A drawing my sister Nicki made of the Fisherman’s Wharf
Excerpt from Memories of the Fisherman’s Wharf
I grew up in a seafood restaurant. My family owned The Fisherman’s Wharf on Mott Street in Manhattan’s Little Italy from the mid-1940s to 1958. . . The offerings were mostly seafood but there was also steak and chicken, as well as some Italian-American dishes like spaghetti and meatballs. I loved shrimp, and the deep-fried breaded gamberetto with lots of ketchup was my favorite. The shrimp and rice special was pretty good too. Only, I’d have to pick out all of the pieces of celery before I ate it—I didn’t eat any green food back then except pickles. . .
. . . they usually started with a few drinks and dinner in one of the local restaurants; Sweet’s, Carmine’s, or Sloppy Louie’s, now all long gone. . .
. . . Anyone could walk out on the pier where they docked, although no one did unless they were in the seafood business. The pier smelled of sea water and fish, and while the fish couldn’t have been fresher, it still smelled, especially in summer. . .
. . . the piles of clams and oysters heaped like stones. What seemed like sea monsters to me were the giant, decapitated swordfish, sliced crosswise to show the quality of the steaks, the heads on display, their swords pointing at the customers. Always enthralled with crabs, I loved chasing the escapees skittering sideways down the street. . .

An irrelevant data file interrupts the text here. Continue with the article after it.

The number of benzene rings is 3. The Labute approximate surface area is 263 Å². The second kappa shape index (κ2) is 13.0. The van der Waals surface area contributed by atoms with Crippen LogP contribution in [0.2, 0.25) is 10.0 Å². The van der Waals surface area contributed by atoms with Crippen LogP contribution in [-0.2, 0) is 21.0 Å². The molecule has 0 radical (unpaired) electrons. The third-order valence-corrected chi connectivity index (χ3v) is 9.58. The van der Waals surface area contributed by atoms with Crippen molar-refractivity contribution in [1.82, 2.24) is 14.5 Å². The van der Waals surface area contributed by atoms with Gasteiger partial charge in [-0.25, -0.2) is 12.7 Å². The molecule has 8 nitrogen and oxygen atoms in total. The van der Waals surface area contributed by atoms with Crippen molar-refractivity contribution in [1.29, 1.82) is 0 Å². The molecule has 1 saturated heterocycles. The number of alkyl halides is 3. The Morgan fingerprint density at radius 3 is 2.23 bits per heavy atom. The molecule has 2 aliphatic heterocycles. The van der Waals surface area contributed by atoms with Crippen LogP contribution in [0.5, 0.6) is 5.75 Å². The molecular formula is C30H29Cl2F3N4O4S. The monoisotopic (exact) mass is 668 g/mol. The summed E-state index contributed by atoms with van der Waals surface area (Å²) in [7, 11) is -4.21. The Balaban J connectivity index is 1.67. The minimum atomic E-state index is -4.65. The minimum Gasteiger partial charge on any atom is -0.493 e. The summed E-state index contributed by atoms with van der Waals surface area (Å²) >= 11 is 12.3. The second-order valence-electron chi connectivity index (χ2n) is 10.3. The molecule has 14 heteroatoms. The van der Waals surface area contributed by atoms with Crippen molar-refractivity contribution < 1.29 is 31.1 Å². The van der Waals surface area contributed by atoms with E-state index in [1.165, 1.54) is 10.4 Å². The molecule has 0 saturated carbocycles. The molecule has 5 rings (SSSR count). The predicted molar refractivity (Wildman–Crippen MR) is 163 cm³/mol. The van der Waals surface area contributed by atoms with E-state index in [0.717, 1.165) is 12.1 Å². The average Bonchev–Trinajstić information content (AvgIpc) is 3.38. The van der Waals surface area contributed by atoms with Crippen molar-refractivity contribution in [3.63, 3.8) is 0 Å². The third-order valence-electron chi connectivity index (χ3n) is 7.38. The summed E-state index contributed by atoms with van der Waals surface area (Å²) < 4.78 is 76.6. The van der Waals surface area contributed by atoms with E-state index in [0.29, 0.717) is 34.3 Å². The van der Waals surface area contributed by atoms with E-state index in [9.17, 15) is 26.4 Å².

. . . The longshoreman worked all night, so instead of scrambled eggs or pancakes, they’d eat a hearty meal of roast beef and turkey with fried potatoes and hot cherry peppers. Everyone drank coffee, steins of beer, and shots of whiskey. I’d have a Coke but otherwise ate everything they did. The cook would tell my father, “The kid’s got a good appetite.”
. . . For some of the clam dishes, Michele often used large chowder clams he’d chop into small pieces, and that’s what led to the problem in the cellar. The clams were kept on ice and covered with damp burlap to keep them alive and fresh. Sometimes when clams are out of water, the shells begin to open. . .
. . . I wasn’t to go near the lobsters which had much stronger claws than the crabs. They came packed in seaweed and ice, in open-sided crates, with wooden pegs wedged into the joint at the base of their claws so they couldn’t open them.
“Pero,” Michele said, “some-a time, the peg, she slip out.”
For the complete Memories of the Fisherman’s Wharf
For Michele’s Deep Fried Breaded Gamberetto and Shrimp and Rice
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